Even as the Boston Red Sox were trying to acquire Alex Rodriguez 15 years ago in a three-team trade that would’ve changed the course of franchise history, they were thinking about letting him go.
Rodriguez was 28 then, two years older than Bryce Harper is now, and represented by the same agent. And when Scott Boras negotiated A-Rod’s then-record 10-year, $252 million contract with the Texas Rangers, he insisted on a clause that would enable Rodriguez to opt out after seven years and return to free agency.
The Red Sox would’ve inherited that provision, but they didn’t care. Actually, they embraced it as a way to avoid being on the hook for the full balance of the contract.
“They definitely would’ve let him walk [after the 2007 season],” a source familiar with Boston’s thinking said a few years ago, noting the New York Yankees’ regret over re-signing A-Rod for 10 more years. “It was absolutely the right thing.”
Harper’s upcoming contract will include an opt-out, too, because it’s standard practice now. Clayton Kershaw parlayed an opt-out after last season into an extension from the Los Angeles Dodgers. Nolan Arenado will be able to shed his new eight-year, $260 million extension with the Colorado Rockies after three years. Giancarlo Stanton can opt out of his $325 million deal after the 2020 season. More than a dozen other players have received opt-outs. Elvis Andrus and J.D. Martinez — both Boras clients — got more than one.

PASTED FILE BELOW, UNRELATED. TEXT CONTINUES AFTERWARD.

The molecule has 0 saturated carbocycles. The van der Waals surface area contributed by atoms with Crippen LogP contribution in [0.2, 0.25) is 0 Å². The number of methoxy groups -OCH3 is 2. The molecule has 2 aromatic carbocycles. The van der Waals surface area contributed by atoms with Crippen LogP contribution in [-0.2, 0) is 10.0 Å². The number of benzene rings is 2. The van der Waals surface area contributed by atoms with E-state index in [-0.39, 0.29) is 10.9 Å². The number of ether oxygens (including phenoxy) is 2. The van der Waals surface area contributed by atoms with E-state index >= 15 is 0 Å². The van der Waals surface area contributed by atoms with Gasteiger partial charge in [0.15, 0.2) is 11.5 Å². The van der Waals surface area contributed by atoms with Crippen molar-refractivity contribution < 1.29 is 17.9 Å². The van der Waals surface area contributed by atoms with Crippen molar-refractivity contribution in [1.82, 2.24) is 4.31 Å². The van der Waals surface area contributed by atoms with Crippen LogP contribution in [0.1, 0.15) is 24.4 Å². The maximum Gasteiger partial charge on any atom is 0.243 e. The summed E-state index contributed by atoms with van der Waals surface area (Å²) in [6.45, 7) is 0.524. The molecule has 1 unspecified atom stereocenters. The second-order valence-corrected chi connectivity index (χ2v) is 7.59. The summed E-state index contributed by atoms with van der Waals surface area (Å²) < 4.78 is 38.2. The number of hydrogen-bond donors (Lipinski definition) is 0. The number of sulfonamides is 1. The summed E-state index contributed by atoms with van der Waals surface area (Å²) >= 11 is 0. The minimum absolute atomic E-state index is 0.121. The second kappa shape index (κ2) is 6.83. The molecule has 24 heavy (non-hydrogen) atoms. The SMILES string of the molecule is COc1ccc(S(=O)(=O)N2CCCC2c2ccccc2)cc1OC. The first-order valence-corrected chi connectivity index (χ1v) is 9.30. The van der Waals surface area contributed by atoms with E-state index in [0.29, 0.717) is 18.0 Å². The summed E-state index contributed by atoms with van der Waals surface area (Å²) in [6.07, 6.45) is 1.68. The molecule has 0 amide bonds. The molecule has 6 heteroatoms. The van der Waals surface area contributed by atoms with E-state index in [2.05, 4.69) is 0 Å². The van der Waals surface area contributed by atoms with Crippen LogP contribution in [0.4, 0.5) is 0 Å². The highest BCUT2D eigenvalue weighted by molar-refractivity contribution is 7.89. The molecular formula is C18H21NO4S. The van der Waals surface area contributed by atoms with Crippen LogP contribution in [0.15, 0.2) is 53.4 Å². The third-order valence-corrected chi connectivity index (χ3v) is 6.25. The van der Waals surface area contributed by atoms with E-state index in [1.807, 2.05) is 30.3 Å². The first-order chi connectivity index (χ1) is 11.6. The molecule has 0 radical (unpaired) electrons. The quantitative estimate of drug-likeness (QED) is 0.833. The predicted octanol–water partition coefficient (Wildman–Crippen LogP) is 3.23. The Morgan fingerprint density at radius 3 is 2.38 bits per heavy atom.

A few years ago, MLB commissioner Rob Manfred told Fox Sports that he fails to see the logic in letting a player walk, mid-contract, for a bigger payday. But injuries or performance have put fewer players in position to actually use their opt-out. And for those who do, the clause can aid a team that has the resolve to walk away.
Harper, for example, figures to be at his best during the first half of a long-term deal. What team wouldn’t prefer to pay him a record salary from, say, ages 26 to 30 and not be tethered to him from ages 31 to 36? For the Phillies, it should be more a matter of reaching a compromise with Boras on when to give Harper the opt-out hammer.
Boras will likely push for it after three years, just like Arenado’s deal. By then, in the winter of 2021-22, Mike Trout and Mookie Betts will probably have set new salary records, and players will be operating under terms of a new collective-bargaining agreement. Harper will also be entering his age-29 season, still firmly in his prime.
That’s too soon for the Phillies. They would pay a premium for Harper based on the exceedingly young age at which he reached free agency, and prefer to push the opt-out back to the fourth or fifth year, when he’ll be in his early 30s. Manny Machado, also 26, got a fifth-year opt-out in his 10-year, $300 million contract with the San Diego Padres.
But while the timing of the opt-out may be a sticking point in the ongoing Phillies-Harper negotiations, the issue of giving one out shouldn’t be. It has been a fact of life ever since A-Rod’s deal with the Rangers. And if the Phillies win a World Series or two with Harper and let him walk after four or five years, it’ll be a worthwhile trade-off.